Myths about HIV

 Identifying Myths about HIV       

Having correct information and knowing fact from fiction is an important step to HIV prevention. Listed below are a just some of the statements regarding HIV that are just plain false!  Have you heard any of these myths before?

 MYTH # 1:  HIV is not a problem in Ontario

By the end of 2009, 30,800 people in Ontario had been diagnosed with HIV and 9,990 had died. Approximately 25% of people who have HIV do not know that they’ve been infected. In 2009, there was an estimated 27,420 people living with HIV in Ontario and an estimated 1,535 new infections that year.  

MYTH # 2: To stop the spread of HIV people simply need to give up promiscuous sex and drug use

While unprotected sex and intravenous drug use are the two most common routes of HIV transmission, preventing HIV is not as simple as abstinence.  Addiction, mental health issues, socio-economic issues, and the social determinants of health restrict life choices, impact behavior and can lead to negative health outcomes. For example, economic dependency on partners, homelessness, sexual violence and experiences of trauma can all impact an individual’s risk of acquiring HIV.

MYTH # 3: HIV is the same as AIDS

HIV is the virus that leads to AIDS, but having HIV does not mean that you have AIDS. Today, available treatment in Canada can allow a person who is HIV positive to live a long and healthy life without ever progressing to AIDS.  AIDS diagnoses have shrunk significantly since the advent of HAART (Highly Active Retroviral Therapy). There were 2,221 cases of HIV reported in Canada in 2011, while only 151 cases of AIDS reported in the same year.

MYTH # 4: HIV is a death sentence

While HIV can progress to AIDS and lead to death without treatment, medication can allow people newly diagnosed with HIV to expect a near normal lifespan. However, even in Canada where treatment is readily available, addiction, mental health, housing insecurity, food insecurity, newcomer status and many other constraints may affect an individual’s ability to access and consistently take the medication they need.  For those who are able to access to treatment, medication side-effects and other issues such as stigma and discrimination may be more of a threat to wellbeing than the disease itself.

MYTH # 5: I could get HIV through casual contact from an HIV-positive roommate, friend, relative or colleague

You may have heard about a lot of different ways you can get HIV that are untrue. HIV is ONLY transmitted in the following FIVE bodily fluids:blood, semen, vaginal fluids, rectal fluids or breast milk. These fluids need to enter the blood stream through blood-to-blood contact, or by being absorbed in the body’s wet mucosal linings such as vagina or rectum.   Breast milk is an exception, which can transmit the virus to infants who are being breast-fed. HIV is not transmitted through kissing, touching, coughing/sneezing or by sharing food, drinks, dishes, utensils, towels, linens or clothes. HIV cannot be transmitted by sharing a pool, bathtub or toilet seat, or through saliva, sweat, tears, urine or feces.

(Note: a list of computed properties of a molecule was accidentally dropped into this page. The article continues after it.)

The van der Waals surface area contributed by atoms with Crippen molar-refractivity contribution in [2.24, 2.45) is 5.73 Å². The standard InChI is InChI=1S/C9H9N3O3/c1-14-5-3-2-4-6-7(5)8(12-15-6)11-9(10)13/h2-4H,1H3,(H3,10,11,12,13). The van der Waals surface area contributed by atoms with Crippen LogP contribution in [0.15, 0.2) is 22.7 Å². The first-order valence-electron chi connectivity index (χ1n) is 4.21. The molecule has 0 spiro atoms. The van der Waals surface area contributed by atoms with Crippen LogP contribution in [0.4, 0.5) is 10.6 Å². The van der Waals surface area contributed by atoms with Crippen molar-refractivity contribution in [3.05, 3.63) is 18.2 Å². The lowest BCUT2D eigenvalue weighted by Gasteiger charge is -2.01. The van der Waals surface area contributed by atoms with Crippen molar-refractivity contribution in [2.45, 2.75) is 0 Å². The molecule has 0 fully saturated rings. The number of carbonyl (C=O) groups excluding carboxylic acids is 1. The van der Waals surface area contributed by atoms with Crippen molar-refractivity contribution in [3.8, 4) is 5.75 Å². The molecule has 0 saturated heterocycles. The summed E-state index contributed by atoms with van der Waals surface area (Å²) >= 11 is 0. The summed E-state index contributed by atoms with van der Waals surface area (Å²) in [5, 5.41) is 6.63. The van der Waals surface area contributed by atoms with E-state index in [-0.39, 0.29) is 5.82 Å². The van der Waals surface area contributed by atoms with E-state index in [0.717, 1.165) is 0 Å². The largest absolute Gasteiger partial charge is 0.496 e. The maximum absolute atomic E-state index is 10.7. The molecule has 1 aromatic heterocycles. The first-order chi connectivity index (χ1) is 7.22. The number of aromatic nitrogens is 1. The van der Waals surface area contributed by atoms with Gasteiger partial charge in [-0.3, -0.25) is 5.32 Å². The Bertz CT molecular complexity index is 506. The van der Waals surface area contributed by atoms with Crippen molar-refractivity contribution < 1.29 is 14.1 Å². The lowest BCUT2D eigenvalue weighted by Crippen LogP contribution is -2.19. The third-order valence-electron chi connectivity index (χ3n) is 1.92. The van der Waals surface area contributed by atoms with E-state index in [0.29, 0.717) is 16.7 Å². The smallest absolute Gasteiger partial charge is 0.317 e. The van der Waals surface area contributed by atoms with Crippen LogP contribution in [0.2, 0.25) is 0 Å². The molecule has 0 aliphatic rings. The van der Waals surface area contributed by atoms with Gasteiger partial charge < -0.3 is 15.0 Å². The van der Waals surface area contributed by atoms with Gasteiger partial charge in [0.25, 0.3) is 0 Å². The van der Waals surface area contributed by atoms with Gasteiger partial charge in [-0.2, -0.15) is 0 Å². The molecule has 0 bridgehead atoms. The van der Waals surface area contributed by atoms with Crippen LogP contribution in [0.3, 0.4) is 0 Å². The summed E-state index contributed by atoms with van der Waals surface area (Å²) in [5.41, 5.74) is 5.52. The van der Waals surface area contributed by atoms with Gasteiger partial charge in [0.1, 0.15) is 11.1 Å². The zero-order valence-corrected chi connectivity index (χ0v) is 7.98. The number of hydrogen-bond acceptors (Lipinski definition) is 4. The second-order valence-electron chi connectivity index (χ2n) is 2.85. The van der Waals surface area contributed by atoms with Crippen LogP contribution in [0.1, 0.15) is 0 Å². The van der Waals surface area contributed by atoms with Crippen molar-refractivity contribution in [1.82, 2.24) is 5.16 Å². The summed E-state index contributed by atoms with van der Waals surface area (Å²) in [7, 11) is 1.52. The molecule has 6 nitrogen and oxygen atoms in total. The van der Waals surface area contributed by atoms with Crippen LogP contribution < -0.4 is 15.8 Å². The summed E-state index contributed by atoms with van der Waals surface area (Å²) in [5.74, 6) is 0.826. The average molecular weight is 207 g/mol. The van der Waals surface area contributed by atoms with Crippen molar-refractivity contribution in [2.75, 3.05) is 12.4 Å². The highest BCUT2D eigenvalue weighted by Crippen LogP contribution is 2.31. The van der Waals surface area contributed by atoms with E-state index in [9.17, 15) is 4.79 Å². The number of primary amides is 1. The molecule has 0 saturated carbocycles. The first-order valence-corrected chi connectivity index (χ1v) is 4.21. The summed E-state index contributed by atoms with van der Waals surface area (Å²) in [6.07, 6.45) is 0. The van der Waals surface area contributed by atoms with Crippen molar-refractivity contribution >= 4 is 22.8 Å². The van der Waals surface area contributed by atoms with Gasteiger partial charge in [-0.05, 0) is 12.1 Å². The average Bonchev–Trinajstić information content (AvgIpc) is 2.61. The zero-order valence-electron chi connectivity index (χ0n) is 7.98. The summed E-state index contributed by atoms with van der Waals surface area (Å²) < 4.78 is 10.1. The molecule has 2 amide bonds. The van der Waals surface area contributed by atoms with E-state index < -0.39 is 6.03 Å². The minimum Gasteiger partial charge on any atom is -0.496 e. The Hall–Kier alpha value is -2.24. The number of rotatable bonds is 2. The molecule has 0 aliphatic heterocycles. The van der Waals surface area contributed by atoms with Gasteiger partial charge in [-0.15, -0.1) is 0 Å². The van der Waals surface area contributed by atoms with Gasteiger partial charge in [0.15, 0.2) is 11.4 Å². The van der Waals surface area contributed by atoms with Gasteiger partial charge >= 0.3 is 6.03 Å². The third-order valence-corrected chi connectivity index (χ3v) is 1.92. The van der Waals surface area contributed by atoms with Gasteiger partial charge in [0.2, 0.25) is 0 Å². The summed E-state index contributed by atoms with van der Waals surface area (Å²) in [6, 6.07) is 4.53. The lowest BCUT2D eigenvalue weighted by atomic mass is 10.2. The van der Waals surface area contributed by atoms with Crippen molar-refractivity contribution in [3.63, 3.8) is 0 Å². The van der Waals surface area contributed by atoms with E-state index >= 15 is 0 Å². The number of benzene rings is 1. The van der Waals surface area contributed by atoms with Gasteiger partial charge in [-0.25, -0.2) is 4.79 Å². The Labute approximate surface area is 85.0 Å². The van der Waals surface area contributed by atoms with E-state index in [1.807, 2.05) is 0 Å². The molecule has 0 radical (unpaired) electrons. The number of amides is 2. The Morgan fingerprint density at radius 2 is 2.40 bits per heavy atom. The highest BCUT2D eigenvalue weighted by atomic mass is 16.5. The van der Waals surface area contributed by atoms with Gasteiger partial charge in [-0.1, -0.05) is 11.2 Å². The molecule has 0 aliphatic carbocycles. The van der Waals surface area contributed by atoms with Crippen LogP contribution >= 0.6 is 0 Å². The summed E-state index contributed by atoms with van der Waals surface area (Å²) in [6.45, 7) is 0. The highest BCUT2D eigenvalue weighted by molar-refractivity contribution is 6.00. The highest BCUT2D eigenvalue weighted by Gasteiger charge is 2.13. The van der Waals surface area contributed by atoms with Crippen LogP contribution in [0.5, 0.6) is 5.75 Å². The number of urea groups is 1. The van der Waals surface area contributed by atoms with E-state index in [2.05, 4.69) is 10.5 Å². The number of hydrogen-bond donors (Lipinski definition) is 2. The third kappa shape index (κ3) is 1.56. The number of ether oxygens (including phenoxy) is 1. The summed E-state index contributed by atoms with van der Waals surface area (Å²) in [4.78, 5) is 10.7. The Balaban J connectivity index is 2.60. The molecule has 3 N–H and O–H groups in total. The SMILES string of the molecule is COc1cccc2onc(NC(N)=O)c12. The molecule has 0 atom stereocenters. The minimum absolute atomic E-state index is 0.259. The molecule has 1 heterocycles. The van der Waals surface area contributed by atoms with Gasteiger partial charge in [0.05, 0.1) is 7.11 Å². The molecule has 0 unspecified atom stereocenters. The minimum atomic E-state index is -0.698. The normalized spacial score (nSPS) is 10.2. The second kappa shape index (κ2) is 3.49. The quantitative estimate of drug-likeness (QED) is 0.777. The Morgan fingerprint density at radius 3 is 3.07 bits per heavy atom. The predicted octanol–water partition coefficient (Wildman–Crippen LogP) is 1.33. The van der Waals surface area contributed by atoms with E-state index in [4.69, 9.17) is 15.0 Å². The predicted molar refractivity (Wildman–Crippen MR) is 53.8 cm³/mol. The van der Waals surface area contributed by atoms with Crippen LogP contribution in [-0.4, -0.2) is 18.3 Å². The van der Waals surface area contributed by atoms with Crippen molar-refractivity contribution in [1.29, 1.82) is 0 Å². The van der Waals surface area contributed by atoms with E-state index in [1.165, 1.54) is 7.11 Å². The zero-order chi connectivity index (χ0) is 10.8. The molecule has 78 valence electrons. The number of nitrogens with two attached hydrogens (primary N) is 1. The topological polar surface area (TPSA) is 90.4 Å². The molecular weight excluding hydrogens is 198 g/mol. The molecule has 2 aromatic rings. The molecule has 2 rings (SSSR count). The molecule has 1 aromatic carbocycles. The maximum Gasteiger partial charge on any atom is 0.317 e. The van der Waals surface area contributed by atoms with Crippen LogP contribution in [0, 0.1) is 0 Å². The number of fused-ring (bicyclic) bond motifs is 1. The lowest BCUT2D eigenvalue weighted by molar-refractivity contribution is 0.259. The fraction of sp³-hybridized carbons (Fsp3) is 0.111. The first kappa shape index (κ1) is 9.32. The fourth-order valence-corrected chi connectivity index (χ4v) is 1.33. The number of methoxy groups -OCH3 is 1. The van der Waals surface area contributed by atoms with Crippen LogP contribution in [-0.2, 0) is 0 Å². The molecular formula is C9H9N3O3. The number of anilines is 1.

MYTH # 6: HIV only affects gay men, or people who use drugs

HIV can affect anyone! Gay men and people who use drugs are over-represented in the epidemic, however HIV is not restricted to these communities. Diagnoses amongst women are increasing in both number and proportion in Ontario.

MYTH # 7: A pregnant woman who has HIV will always infect her baby

Without any treatment, about 25% of babies born to HIV positive mothers will acquire HIV. However, if treatment is employed, the chance of a woman transmitting the virus to her baby is less than 1%. An HIV positive mother in Canada will also be required to refrain from breast feeding, as breast milk is one of the five bodily fluids that can transmit HIV.

MYTH # 8: If both partners are HIV positive they don’t need to use a condom

Even if both partners already have HIV it is still important to practice safer sex. There are different strains of HIV, and even if you have one strain, you can still become infected with another. This can make treatment very difficult. Condoms are also important to prevent the transmission of STIs (sexually transmitted infections).

MYTH # 9: There is a cure for HIV

There is NO CURE for HIV. Although some research has made progress in this area, the prospect of a cure is still a long way off.  People with HIV are now living longer, healthier lives but this does NOT mean that they have been cured. People with HIV are often required to be on medications for the rest of their lives, in order to prevent them from developing AIDS.  Medications have many unpleasant side-effects and people living with HIV may face stigma, rejection and discrimination.

MYTH # 10: There is a vaccine for HIV

Similar to myth #9, media sensationalism may make the prospect of a cure or vaccine seem closer than it really is. There is no vaccine for HIV. The best way to protect yourself and others from HIV is to use condoms correctly and consistently, use safer drug use supplies, especially needles, and to get tested for HIV on a regular basis if you engage in high-risk activities (unprotected sex or sharing needles to inject drugs). It is also important for pregnant women to get tested for HIV. For people living with HIV, it is extremely important to adhere to medication, which enables people to life long and healthy lives, and also makes transmission significantly less likely.